Seattle mayoral candidates all like hoops, mostly favor Hansen arena plan over Key remodel

KCPQ-TV in Seattle has polled this fall’s umpteen mayoral candidates on where they stand on a new arena, and if you don’t want to bother with clicking through, the survey says: They all want the Sonics to return (and, presumably, are against kicking puppies) and almost all prefer Chris Hansen’s Sodo arena plan to Oak View’s KeyArena remodel, including early frontrunner Mike McGinn (who, if he sounds familiar, it’s because he was already mayor of Seattle once from 2009-2013). Though the other reported frontrunner, Jenny Durkan, had only this to say:

I grew up a Sonics fan and I’m still a Sonics fan. I want an NBA team back in Seattle. I am for whatever proposal gets the Sonics here the fastest.

Of course, this could all be moot by then if current mayor Ed Murray and the city council finalize an arena deal before November, which may or may not happen. At least the city of Seattle is hiring some professional help to negotiate its memorandum of understanding with Oak View, which is always a good idea, as those sports developer lawyers will eat you for lunch otherwise.

18 comments on “Seattle mayoral candidates all like hoops, mostly favor Hansen arena plan over Key remodel

  1. Given that every signal from the league for at least the last decade is there is no expantion on the horizon and the most plausible teams which could have relocated now seem off the table as an option, it is probably best this stays empty platitudes.

  2. The incredible part to me is that with that many mayoral candidates NOBODY has called the rest crazy for thinking an NBA team is going to fall out of the sky. You’d think some longshot would try that just to see if it would get him/her some momentum.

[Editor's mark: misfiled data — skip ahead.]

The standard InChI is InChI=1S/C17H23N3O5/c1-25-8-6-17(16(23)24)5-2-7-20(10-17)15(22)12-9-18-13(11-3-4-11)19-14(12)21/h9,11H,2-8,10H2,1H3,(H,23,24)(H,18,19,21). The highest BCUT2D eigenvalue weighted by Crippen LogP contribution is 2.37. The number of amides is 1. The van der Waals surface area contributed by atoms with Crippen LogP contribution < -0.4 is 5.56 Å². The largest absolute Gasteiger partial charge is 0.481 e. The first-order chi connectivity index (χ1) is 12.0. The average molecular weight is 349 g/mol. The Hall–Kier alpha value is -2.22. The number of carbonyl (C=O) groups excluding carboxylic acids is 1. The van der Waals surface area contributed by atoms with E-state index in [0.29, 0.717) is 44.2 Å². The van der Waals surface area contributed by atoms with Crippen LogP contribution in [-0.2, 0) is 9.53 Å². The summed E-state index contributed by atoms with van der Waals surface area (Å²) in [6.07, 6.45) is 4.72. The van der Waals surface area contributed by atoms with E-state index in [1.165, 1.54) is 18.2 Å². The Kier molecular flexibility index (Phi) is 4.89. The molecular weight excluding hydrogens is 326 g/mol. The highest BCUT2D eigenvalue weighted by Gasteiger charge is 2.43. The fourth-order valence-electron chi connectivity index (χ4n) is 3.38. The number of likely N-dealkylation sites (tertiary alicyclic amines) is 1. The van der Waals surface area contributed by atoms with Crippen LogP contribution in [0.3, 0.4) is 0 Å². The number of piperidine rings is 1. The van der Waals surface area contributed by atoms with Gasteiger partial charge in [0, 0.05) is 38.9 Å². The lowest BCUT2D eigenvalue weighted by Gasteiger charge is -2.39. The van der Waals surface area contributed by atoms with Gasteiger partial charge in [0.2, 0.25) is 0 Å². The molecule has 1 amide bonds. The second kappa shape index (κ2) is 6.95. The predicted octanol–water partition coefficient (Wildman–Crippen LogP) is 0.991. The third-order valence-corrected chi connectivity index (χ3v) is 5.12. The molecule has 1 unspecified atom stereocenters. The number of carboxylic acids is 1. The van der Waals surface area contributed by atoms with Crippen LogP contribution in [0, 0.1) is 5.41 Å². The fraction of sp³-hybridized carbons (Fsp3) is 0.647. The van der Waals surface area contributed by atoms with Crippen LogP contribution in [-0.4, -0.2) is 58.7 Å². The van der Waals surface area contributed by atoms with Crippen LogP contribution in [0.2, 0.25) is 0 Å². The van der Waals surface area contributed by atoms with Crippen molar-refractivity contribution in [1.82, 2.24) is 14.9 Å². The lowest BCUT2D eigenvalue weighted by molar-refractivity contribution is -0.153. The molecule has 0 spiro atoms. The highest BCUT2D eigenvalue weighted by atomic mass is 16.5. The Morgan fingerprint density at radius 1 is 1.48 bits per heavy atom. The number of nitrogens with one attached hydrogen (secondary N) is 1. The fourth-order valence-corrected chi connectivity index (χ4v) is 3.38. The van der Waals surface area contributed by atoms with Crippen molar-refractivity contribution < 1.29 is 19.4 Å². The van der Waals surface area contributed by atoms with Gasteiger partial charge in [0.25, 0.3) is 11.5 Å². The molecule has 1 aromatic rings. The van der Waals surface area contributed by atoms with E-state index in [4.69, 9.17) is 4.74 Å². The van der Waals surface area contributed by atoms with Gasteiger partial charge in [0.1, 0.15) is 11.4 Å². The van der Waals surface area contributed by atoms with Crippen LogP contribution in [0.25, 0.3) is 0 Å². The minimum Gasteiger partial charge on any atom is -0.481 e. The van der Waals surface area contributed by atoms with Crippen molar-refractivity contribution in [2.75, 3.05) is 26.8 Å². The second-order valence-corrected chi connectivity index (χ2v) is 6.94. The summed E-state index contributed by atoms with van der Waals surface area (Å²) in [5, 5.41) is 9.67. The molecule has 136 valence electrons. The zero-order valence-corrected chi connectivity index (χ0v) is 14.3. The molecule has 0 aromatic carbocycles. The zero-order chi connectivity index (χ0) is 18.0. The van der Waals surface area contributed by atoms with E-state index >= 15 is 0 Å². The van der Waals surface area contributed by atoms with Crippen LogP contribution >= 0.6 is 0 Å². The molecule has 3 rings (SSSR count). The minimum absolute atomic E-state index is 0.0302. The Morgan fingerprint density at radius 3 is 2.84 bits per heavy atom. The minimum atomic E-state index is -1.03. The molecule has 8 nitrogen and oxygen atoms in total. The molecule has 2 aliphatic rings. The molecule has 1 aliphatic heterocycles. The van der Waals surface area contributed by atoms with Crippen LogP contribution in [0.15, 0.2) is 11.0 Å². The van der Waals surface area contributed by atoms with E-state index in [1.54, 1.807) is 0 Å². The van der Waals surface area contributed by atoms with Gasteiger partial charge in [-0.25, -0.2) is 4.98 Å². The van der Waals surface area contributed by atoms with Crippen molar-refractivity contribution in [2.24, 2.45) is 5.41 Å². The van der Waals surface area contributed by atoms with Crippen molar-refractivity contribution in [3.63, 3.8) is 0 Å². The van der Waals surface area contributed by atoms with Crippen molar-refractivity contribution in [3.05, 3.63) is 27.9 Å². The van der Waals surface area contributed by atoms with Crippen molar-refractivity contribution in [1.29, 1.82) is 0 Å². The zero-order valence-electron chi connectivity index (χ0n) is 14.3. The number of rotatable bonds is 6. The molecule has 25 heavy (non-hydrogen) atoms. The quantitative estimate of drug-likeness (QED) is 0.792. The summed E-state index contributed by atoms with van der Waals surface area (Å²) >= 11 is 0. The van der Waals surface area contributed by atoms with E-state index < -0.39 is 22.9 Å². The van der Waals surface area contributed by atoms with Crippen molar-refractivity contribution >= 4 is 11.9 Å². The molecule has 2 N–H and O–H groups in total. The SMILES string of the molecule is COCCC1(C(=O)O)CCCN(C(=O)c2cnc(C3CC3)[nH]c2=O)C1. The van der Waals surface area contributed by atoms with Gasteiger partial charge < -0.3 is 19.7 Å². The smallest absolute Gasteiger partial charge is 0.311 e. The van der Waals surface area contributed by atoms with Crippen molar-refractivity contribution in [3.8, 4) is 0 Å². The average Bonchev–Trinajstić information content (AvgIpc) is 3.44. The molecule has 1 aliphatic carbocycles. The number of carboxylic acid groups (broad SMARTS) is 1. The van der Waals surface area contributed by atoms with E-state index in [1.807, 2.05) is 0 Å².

I think the NBA will expand back into Seattle eventually but it’s clear that’s not happening anytime soon and there aren’t any likely relocation teams right now. And their hopes to get an NHL team are even worse–they got passed over for Vegas and Canada would clearly be the frontrunner if they did expand again. They’re going to build this arena with nobody to use it.

    • The NHL wants to be in Seattle in the worst way. It didn’t pass us over during the last expansion offering. There were simply no Seattle NHL investors offering to pay the $500 million expansion fee. There was also no viable arena plan in Seattle at the time of the expansion offer to act on it. Given the plan that is bubbling for the Key right now, if a deal is consummated between the city and OVG for an NHL approved rebuild of the Key, and “steel is coming out of the ground” , it’s very likely that there will be another expansion round coming shortly after, particularly with deep pockets like Bruckheimer, the “whale” for a potential Seattle NHL team.

      • I’ve seen lots of NHL speculation over the past several years and Seattle is rarely in the top 2-3 locations mentioned. Quebec City would highly likely get the next expansion team. Hamilton, Ontario gets mentioned a lot and many believe a second team in Toronto would instantly become one of the most profitable teams in the league. Now, a stadium ready to go could change things but Seattle has never been a big-time hockey town–if they were they’d have had an NHL team before now.

        • If Nashville, Tampa Bay and Dallas, with their lack of junior and rec hockey prior to expansion, can have the NHL thrive in their cities, then it should bode well for the Seattle area with its strong tradition of support for junior hockey.

          Our main problem is we have a myopic political establishment that doesn’t give a damn about public/private partnerships for sports like other big cities.

          GTA Toronto had its chance to bid on a franchise a couple of years ago and didn’t do it.

        • Yeah I think Seattle is definitely on the agenda, but I don’t know if it is top 2. Probably 3, with as you said Hamilton and Quebec being better candidates.

          Hamilton seems to be partially nixed by the Leafs and their owners though. So I might expect Quebec and then Seattle.

          After that maybe another team in Connecticut or NE? Frankly the Minnesota/Chicago/Wisconsin/Michigan area could support another team, but the problem would be where to put it.

          Madison would be ideal but is not nearly big enough and Milwaukee isn’t enough of a hockey town.